Richard Neutra“No person shall… be deprived of life, liberty, or property, without due process of law; nor shall private property be taken for public use, without just compensation.” – Fifth Amendment to the U.S. Constitution

This summer there has been hot public debate in my community about the future of a medical office building. It’s not just any office building. It’s been deemed as having historical significance because it was designed in 1963 by Richard Neutra, one of modernism’s most important architects.

The building’s owner had submitted permits for a new building project on the site which meant the Mariners Medical Arts Center was destined for the wrecking ball:

But after local architects and community members protested the project, city officials looked into documents referencing the building and new construction. After doing so, they decided to put a suspension on the building permit.

They cited the California Environmental Quality Act that requires a study to determine environmental effects. Historical significance (due to its noted architect) is included in this category.

Architecturally speaking, the building is spectacular and representative of the pure, clean look of the period when it comes to design and construction. That said, the building in its current state is a mess. It’s still in use, but in dire need of some TLC.

So what does this have to do with money? Well, quite a bit. The building owners can’t do what they want with their building. Yet at the same time, it’s a shame that a piece of history will be destroyed if they’re allowed to follow through on their project.

What is the balance between personal choice, property rights and all the good that architectural preservation represents?

Let me use a different scenario to make a similar point. Remember when Bill here questioned government regulation as it relates to consumers being required to switch from incandescent light bulbs to compact fluorescents (CFLs):

As a gay man, I’m very sensitive to government attempts to micromanage my life. I don’t want the government telling me how I should live – and that includes who I can sleep with, what sex toys I can buy, what goals I can save for, and what light bulbs I can use. I want the freedom to make my own choices, and I want to let other people make their own. Light bulb laws are a heavy-handed way of achieving a very narrow goal, and they remove individual choice and values from the equation. The cultural cost of light bulb laws is that they reinforce the idea that it’s ok for the government to make personal decisions for us.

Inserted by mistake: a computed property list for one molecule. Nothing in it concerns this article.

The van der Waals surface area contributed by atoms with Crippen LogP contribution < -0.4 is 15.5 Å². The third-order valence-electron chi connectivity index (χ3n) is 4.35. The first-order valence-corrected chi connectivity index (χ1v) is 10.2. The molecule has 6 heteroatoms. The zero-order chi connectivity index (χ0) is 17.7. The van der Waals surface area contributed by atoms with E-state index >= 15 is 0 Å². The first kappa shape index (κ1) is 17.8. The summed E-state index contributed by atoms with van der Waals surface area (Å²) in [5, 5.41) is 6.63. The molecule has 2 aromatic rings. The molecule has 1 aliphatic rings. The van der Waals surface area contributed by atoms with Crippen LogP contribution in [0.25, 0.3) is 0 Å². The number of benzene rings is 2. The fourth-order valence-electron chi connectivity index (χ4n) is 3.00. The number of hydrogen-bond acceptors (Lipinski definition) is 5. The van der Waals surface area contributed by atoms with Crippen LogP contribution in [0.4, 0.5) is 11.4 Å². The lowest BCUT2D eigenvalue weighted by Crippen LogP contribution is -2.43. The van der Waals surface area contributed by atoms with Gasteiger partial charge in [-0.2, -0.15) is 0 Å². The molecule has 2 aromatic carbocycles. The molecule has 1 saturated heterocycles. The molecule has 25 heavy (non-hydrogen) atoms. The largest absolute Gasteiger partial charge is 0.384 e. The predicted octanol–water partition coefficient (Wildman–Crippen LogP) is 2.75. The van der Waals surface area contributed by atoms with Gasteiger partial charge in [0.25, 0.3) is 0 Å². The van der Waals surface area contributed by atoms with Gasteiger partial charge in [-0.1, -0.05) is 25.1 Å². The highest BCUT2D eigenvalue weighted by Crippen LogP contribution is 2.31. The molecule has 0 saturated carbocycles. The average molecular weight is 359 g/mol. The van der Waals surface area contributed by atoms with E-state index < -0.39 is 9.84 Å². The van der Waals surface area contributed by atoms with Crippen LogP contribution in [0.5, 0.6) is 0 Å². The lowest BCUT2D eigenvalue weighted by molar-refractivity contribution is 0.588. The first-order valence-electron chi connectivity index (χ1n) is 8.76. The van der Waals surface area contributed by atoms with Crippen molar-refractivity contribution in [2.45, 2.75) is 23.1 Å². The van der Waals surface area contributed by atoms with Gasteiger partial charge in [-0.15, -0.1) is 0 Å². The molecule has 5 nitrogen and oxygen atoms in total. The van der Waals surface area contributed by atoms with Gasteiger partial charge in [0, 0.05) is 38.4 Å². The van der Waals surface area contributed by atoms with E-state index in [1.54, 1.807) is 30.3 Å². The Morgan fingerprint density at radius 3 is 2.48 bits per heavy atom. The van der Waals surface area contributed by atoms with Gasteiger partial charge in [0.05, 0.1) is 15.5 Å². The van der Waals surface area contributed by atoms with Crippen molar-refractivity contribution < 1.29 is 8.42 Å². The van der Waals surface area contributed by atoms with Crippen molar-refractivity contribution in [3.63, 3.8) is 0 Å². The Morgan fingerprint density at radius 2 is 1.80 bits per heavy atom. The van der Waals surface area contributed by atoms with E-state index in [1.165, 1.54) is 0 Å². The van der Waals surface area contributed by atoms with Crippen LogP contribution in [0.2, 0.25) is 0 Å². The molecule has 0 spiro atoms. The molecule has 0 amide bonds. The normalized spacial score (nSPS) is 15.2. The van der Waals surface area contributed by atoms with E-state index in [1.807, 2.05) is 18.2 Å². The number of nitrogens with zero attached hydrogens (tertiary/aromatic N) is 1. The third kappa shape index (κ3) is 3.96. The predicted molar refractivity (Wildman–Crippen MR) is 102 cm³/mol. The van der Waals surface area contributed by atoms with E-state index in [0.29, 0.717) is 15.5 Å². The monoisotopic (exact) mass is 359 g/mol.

On another post I asked him how we balance the reach of government with rules. Should there be one standard for business and another when it applies to our personal freedom of choice? He replied:

As a libertarian, I usually draw a line based on property rights. The basic principle is that an individual should be able to do what he wants with his own property, on his own property, so long as he does not infringe on the property of others in so doing. As applied to my Light Bulb Laws post, this means that if I’m not polluting with my incandescent bulbs, I should be able to use them. This was the also underlying principle for my argument that power generation should have cleanup costs built-in, because otherwise the pollution is a violation of property rights regardless of what kind of light bulb you’re using. If we all had to pay for our pollution in the first place, it would not only encourage use of CFLs, but it would make clean power more economically viable. That’s why I see the CFL laws as short-sighted and ultimately rather pointless – they do nothing about the million other ways to waste power, while restricting individual choice.

Here’s another example. Think back to the landscaping company that refused to perform work for a gay couple building a home in Houston. Do business owners have the right to choose to do business with anyone they like even if it is discriminatory?

I’m all for preserving personal choice. After all, personal freedom is one of the great things about this country. But it’s a tricky issue in my opinion… especially when restricting choice impacts our pocketbooks.

Bill concludes his light bulb post with this thought:

If we leave these decisions in the hands of consumers, we reinforce the notion that this is a country of individuals with different values, and that it’s ok for people to choose different approaches to solving problems. If we take these decisions away from individuals, we can look forward to the day when someone lobbies for a ban on tampons and wants to force women to use the Mooncup to reduce waste.

So what do you think? I’m looking for your views about property rights, rather than tampon use, but I welcome all comments below.